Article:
Summary: Are we saved by faith or baptism? This is an extra sermon in our 3 on 3 series.

You know how some sermons are just easy to listen to? Maybe they hit on a subject you were just wondering about, or they address a need you felt but hadn’t put a name to, or they re-affirm something you believed but didn’t have the words for. Some sermons just seem to hit us right where we are at just the right time with just the right words. I love it when that happens. That probably isn’t going to happen today.

I guess what I’m saying is that you’ll have to work a little harder than you usually would to connect with the message. But you know how sometimes when you really dread getting into something, like a project at work or a homework assignment or a chore at home, how right in the middle of it you think to yourself, "You know, this isn’t so bad." I love it when that happens, too. And I

think that will probably happen today.

So am I killing you with anticipation here or what? We’re going to continue the three week series on faith we began last week. We’re calling it 3-on-3. Three weeks on faith, three on hope, three on love. Three internal issues that can make a powerful impact on how we live out our lives. We began trying to define faith. Then we talked about how faith helps us when everything around us is falling apart. Today, we’re going to dive into a controversy that has been a part of the conversation of faith for centuries. From the beginning, in fact. We’re going to talk about faith and works. Is my faith in Jesus death on the cross enough to save me, or do I have to do something else to earn salvation?

Let’s look at a passage right up front so that we know what we’re getting into. Ephesians 2:8,9. "For it is by grace you have been saved, through faith-and this not from yourselves, it is the gift of God -- not by works, so that no one can boast." If you are saved, you are saved by God’s grace through faith -- not by your own good behavior or your performance of some religious ritual or your ability to submit to any set of rules and regulations.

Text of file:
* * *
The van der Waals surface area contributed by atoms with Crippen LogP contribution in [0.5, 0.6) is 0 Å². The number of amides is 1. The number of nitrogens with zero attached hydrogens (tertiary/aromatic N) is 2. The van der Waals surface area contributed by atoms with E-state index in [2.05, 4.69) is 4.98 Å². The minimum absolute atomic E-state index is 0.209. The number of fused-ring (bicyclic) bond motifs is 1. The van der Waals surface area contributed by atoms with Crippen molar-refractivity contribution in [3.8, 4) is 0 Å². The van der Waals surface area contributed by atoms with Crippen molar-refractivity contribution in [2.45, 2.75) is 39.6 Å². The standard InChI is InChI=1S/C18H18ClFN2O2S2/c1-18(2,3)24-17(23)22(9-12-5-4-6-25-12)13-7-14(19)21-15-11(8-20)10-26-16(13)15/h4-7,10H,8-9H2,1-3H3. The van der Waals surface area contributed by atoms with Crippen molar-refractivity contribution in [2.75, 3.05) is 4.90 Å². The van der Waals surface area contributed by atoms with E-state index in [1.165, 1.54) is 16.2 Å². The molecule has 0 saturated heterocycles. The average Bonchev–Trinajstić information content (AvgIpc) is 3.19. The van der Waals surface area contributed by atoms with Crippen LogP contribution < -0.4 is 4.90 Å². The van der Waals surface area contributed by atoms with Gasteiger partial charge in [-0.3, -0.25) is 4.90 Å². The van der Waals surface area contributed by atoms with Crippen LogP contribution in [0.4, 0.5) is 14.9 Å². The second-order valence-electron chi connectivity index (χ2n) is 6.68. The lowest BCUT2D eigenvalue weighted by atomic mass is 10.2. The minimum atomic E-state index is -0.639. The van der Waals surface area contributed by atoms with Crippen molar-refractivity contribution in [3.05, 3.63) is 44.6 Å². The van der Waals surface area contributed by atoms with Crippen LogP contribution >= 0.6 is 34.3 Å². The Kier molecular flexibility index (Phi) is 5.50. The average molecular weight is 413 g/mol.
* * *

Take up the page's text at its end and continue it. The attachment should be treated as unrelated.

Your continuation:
That’s only one passage, but all through scripture the point is the same; human beings cannot make themselves right in the eyes of God by what they do. Our works, no matter how good, are insufficient. Both in quality and quantity they are inadequate.

Look at it this way; drop two men into the middle of the Pacific Ocean. One is a world-class distance swimmer, the kind of swimmer who eats tri-athletes for breakfast. The other is a guy who learned to swim at Boy Scout camp in 1969, hates getting water up his nose, and just had tripp1e by-pass surgery. Question: Which one is going to make it to the coast of California? Answer? Neither.

Think about Mother Teresa. Can you think of anyone who did more good in her life than that dear woman? She tended the dying in the streets of Calcutta. She loved the unlovely. She didn’t lie. She didn’t lust. She didn’t smoke. Or drink. Or cuss. She wasn’t guilty of insider trading. She didn’t buy lottery tickets. She never yelled at people in traffic. If anyone in this century ever did it right, it was Mother Teresa. But Mother Teresa didn’t do it right enough. Unless she was saved by the grace of God through faith, Mother Teresa wasn’t saved.

Now and then I’ll hear a person say of someone who has just died, “Well, I know where they are now -- they’re in heaven because I’ve never known anyone who was that good." Or we’ll say, "I sure hope they’re in heaven because if they don’t make the cut nobody can make the cut." That’s just the point. No one -- not one single human being -- makes the cut because of their own goodness. Paul put it this way in Romans 3:23; "For all have sinned and fall short of the glory of God." How many? All. Not some. All. Not most. All.

But then Paul adds this in vs. 24: "and are justified freely by his grace through the redemption that came by Christ Jesus." Being justified means being made right. It’s the same thing as being saved by grace. We are freely justified by God’s grace. As Paul says in vs. 22, being made right with God comes from God and by faith in Jesus Christ. If you trust Christ rather than your own goodness or performance, God justifies you. God makes you right with him. God saves you from your sin. Like the old song, Rock of Ages says, nothing I do, nothing I bring to the table saves me from my sin. Only God’s grace does that.

Copy Sermon to Clipboard with PRO Download Sermon with PRO
Talk about it...

Nobody has commented yet. Be the first!

Join the discussion